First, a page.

Follow by Email

Sunday, 17 January 2016

Art and DG CONNECT – a post-action evaluation of ICT Topic 36: Boost synergies between artists, creative people and technologists!

"Julia!"

"Yes Paul, xxx"

"Thanks. But what are you up to now you crazy artist? A post-evaluation of an activity when the Call for proposals has not even closed! The projects will not start until early 2017, and they won't be completed until 2019-20 at the earliest."

"Yes I know, it's great! Your problem is that you are too logical. You’re far too bound-up in the notion of rationality and objectivity."

"Uncreative as well! Don't forget my creativity deficit."

"Indeed!"

"And I'm a man!"

"Well, so it seems! But don't you understand that an organisation that is spending eight million euros of public money, is over hyping and politicising a topic, clearly has some other agenda that involves instrumentalisation of art for dark political reasons, and, well, it’s going to be a huge success this thing that they are STARTing. And having dragged-in those European Commissioners to say stupid things, no-one is ever going to admit that the whole thing has been a waste of public money because they did the wrong things. What we are seeing is manipulation that needs exposing for it demonstrates the true nature of the European Commission. So it's obvious that the topic is going to be amazingly successful."

"You're right of course. So what's your post-action evaluation?"

"Simple! STARTS has been a massive success. Synergies between (uncreative) technologists and (creative) artists have been boosted. We are overwhelmed by the number of unconventional and compelling products and services that have been produced. Silos have collapsed and amazing dialogues have resulted. The increase in the transfer of knowledge between the ICT and the creative industries is astonishing. The culture of the ICT sector has been transformed. At long last there is an appreciation of the societal and economic added value of creativity. And we have achieved a more innovation-oriented mind-set."

"Of course you're right. Now that the technocrats have committed to spending eight million euros they will have no choice but to proclaim it as a massive success."

"Now Paul, you have a lot of experience of ICT product development and design, so tell me please how one can measure if a product is unconventional and compelling?"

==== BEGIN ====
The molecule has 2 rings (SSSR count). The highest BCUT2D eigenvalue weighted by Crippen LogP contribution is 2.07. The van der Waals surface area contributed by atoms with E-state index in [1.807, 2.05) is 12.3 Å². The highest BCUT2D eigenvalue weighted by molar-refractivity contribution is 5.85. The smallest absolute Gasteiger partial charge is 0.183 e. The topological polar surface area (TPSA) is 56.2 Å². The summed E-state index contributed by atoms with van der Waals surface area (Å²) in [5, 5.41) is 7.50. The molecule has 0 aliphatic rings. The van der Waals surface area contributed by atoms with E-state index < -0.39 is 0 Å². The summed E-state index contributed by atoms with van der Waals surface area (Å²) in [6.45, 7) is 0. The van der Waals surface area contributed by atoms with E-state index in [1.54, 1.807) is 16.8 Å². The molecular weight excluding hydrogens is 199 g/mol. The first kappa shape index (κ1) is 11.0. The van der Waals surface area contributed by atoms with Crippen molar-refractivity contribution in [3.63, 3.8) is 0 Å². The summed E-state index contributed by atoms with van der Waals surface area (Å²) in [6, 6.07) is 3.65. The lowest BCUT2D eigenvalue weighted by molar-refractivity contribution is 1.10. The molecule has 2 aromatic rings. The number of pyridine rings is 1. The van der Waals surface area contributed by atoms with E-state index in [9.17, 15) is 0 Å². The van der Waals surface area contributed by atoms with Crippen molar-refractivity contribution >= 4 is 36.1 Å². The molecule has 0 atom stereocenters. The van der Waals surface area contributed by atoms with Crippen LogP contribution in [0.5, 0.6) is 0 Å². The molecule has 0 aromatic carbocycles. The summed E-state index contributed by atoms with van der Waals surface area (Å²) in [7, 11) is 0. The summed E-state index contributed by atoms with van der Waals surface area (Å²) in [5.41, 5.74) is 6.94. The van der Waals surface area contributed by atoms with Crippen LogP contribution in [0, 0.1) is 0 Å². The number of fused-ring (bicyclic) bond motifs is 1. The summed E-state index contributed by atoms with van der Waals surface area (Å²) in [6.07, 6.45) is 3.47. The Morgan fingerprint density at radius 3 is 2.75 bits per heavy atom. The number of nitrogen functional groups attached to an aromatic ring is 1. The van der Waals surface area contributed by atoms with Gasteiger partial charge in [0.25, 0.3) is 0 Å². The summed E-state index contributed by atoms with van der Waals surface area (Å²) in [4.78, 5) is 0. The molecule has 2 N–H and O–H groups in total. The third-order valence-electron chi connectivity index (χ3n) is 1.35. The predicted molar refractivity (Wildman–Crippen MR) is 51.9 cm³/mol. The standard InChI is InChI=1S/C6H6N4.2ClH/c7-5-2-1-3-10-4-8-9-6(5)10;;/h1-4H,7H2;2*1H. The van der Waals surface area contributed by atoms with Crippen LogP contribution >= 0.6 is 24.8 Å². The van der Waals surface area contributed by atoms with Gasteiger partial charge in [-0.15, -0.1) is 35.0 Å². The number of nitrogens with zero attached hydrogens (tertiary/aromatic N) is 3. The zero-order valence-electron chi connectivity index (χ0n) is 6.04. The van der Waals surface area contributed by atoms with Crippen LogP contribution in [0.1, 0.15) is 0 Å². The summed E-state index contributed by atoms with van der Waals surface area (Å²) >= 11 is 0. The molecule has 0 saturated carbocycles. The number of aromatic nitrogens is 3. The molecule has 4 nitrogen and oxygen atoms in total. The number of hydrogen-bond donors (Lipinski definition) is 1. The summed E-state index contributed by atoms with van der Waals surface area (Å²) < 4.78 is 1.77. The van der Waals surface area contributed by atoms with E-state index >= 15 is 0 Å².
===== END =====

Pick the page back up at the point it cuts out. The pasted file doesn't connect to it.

"Good question Julia. The answer though, is not something that those caught-up in ICT Topic 36 ideology will want to hear, for it could take many years to determine just how compelling a product is. That it is unconventional might be easier to determine, but the world is full of unconventional products that failed to even make a glimmer of recognition, because thinking up new ideas for products is the easy bit. And if you doubt this, just watch Dragons’ Den on BBC2.

“People who engage in technology joy-rides are developing unconventional products all the time, only to find that they have not thought about it sufficiently to even be worth considering for anything other than the also ran list in the history of potentially compelling product ideas. Ultimately what determines if something is compelling is the market, and that applies if one is selling something or giving it away free-of-charge through an open-source/Creative Commons model. But the chances of achieving this status are much improved by doing the right things at the right time, and one of the most critical phases is that which we call the front-end of design.

“The market is more likely to respond if at the front-end, important matters are properly considered such as concept development, industrial design, as well as the emotional dimension of design, interaction design, usability, and many other important issues, which today are all encompassed by holistic UX with its strong emphasis on front-end ideation. And to these critical issues one can add strategy and strategic vision, business models, timing, marketing, understanding of competing approaches or technologies, regulatory frameworks, social issues, barriers to adoption, …

“These are all things which those involved in the ICT commercial sphere, especially those working on consumer products, should know about and must today practice if they want to be successful. It’s basic and largely not the sort of thing that artists are familiar with. Self-evidently, judging by ICT 2015 conference performance Driving Innovation through Creativity and the Arts, it is largely also not the sort of thing that DG CONNECT is familiar with as well.